Digital rights management (DRM) is the management of legal access to digital content. Various tools or technological protection measures (TPM) such as access control technologies can restrict the use of proprietary hardware and copyrighted works. DRM technologies govern the use, modification, and distribution of copyrighted works (such as software and multimedia content), as well as systems that enforce these policies within devices. Laws in many countries criminalize the circumvention of DRM, communication about such circumvention, and the creation and distribution of tools used for such circumvention. Such laws are part of the United States' Digital Millennium Copyright Act (DMCA), and the European Union's Information Society Directive (the French DADVSI is an example of a member state of the European Union implementing the directive). DRM techniques include licensing agreements and encryption. The industry has expanded the usage of DRM to various hardware products, such as ...
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Copyright
A copyright is a type of intellectual property that gives its owner the exclusive right to copy, distribute, adapt, display, and perform a creative work, usually for a limited time. The creative work may be in a literary, artistic, educational, or musical form. Copyright is intended to protect the original expression of an idea in the form of a creative work, but not the idea itself. A copyright is subject to Limitations and exceptions to copylimitations based on public interest considerations, such as the fair use doctrine in the United States. Some jurisdictions require "fixing" copyrighted works in a tangible form. It is often shared among multiple authors, each of whom holds a set of rights to use or license the work, and who are commonly referred to as rights holders. These rights frequently include reproduction, control over derivative works, distribution, Performing rights, public performance, and moral rights such as attribution. Copyrights can be granted by public l ...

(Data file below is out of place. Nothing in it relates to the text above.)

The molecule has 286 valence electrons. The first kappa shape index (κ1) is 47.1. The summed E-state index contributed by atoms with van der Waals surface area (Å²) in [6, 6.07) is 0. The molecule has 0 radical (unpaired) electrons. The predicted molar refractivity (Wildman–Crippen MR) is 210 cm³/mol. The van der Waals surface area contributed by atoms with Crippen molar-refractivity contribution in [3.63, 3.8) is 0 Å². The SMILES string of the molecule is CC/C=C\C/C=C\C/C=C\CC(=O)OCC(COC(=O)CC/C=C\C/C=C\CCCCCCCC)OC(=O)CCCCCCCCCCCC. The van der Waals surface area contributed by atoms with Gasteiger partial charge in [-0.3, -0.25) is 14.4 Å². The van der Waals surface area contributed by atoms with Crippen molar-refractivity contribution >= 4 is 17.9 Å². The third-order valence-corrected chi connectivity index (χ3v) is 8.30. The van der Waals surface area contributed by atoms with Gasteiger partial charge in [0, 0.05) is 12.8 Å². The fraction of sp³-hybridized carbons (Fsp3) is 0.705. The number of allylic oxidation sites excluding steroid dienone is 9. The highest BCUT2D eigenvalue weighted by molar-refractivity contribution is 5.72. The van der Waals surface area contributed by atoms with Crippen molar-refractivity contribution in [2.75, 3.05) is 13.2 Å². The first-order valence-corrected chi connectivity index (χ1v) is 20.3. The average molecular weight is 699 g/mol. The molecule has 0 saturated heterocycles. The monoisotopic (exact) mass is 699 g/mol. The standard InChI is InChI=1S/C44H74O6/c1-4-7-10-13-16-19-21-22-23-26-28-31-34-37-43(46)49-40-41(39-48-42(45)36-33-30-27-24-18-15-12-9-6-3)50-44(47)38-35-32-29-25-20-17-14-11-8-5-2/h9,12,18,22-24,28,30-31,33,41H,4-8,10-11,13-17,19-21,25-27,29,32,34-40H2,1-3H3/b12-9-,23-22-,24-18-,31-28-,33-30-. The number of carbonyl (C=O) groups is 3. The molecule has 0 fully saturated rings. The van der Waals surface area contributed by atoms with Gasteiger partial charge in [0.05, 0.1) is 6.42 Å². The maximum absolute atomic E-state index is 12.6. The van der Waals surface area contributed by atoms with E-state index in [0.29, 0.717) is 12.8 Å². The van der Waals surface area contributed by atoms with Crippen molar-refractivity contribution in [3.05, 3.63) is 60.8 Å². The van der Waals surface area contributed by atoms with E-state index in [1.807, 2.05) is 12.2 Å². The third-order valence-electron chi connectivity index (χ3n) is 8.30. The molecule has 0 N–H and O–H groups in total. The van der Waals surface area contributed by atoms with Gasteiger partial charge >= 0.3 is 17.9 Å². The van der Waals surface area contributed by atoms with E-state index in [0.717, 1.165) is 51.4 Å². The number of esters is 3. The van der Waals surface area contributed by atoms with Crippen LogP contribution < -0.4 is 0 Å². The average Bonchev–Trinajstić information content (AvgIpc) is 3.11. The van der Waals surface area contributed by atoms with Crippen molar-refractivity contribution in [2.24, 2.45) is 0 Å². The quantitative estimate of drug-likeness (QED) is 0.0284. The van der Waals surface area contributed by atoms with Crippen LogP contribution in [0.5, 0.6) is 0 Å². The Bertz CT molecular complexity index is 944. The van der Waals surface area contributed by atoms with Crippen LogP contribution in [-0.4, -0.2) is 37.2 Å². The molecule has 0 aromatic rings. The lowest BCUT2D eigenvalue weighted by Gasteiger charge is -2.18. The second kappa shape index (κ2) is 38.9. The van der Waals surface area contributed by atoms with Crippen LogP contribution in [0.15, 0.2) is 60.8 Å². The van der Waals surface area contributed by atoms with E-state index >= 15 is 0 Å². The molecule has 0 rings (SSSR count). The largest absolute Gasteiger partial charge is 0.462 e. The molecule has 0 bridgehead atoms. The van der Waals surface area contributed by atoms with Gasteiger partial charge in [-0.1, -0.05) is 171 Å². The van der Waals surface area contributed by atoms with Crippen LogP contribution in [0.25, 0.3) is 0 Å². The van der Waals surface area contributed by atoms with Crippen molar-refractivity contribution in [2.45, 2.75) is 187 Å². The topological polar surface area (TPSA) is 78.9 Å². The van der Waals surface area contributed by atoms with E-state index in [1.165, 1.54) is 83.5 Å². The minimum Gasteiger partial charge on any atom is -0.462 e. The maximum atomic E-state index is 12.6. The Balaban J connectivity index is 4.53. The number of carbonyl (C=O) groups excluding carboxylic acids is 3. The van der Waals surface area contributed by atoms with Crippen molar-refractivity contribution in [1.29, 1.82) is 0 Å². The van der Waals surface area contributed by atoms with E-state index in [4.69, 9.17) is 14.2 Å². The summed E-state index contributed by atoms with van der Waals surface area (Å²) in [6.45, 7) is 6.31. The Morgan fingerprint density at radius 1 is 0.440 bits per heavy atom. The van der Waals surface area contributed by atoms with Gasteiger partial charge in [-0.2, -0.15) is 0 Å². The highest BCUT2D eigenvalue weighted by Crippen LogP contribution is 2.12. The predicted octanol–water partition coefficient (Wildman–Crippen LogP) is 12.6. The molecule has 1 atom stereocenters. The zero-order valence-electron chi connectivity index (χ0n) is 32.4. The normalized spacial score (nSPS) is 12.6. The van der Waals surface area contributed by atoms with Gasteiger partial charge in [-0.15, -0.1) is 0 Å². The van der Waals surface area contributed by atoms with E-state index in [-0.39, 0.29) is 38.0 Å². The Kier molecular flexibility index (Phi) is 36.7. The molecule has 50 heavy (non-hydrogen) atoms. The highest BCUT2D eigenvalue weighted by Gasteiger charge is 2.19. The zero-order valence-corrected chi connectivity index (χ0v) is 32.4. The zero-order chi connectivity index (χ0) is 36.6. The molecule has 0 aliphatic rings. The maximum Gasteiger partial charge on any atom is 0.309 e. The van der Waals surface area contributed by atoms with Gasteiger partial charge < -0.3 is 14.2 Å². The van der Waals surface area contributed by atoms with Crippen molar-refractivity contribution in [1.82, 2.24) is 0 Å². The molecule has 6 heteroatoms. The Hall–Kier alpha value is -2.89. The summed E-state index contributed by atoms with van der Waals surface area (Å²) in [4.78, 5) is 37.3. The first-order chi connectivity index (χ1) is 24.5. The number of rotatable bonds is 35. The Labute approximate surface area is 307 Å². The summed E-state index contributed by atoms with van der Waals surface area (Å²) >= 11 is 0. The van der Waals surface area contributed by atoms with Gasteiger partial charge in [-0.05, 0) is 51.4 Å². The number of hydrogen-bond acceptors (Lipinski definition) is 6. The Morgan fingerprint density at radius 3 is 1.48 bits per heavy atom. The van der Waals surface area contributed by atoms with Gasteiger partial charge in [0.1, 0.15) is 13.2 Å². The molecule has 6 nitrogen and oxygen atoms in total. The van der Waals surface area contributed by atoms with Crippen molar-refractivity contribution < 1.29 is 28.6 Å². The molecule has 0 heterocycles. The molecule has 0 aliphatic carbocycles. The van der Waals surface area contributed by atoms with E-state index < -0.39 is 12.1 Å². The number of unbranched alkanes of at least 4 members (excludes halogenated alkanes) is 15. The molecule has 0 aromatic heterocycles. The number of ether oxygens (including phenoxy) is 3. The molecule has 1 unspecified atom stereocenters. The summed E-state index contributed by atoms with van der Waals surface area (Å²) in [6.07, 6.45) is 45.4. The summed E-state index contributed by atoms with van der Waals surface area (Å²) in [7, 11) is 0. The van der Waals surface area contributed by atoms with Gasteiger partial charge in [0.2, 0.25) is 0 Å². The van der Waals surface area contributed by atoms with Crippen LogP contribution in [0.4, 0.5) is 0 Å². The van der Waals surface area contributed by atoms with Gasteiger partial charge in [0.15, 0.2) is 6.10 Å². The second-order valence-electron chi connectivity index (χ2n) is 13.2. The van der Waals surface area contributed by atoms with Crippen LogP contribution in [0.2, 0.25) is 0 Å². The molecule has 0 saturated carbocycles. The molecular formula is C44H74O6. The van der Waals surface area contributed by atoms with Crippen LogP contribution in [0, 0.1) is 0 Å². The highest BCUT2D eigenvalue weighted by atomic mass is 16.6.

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University Presses
This article lists notable university presses, arranged by country. Associations of university presses are listed afterwards. Entries on this list should be publishing houses associated with one or more academic institutions and have their own article or be well-sourced in a university article. This list should not include other academic publishers. Armenia * Yerevan State University Press Australia * Australian National University ANU Press * Melbourne University Publishing * Monash University Publishing * Sydney University Press * University of Adelaide Press * University of New South Wales Press * University of Queensland Press * University of Technology Sydney * University of Western Australia Press Austria * Austrian Academy of Sciences Press Bahrain * University of Bahrain Press Bangladesh * AIUB Press * Barisal University Press * Begum Rokeya University Press * BRAC University Press * BSMR Agricultural University Press * BSMR Maritime University Press * BUP P ...
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Open Access
Open access (OA) is a set of principles and a range of practices through which research outputs are distributed online, free of access charges or other barriers. With open access strictly defined (according to the 2001 definition), or libre open access, barriers to copying or reuse are also reduced or removed by applying an open license for copyright. The main focus of the open access movement is "peer reviewed research literature". Historically, this has centered mainly on print-based academic journals. Whereas non-open access journals cover publishing costs through access tolls such as subscriptions, site licenses or pay-per-view charges, open-access journals are characterised by funding models which do not require the reader to pay to read the journal's contents, relying instead on author fees or on public funding, subsidies and sponsorships. Open access can be applied to all forms of published research output, including peer-reviewed and non peer-reviewed academic journa ...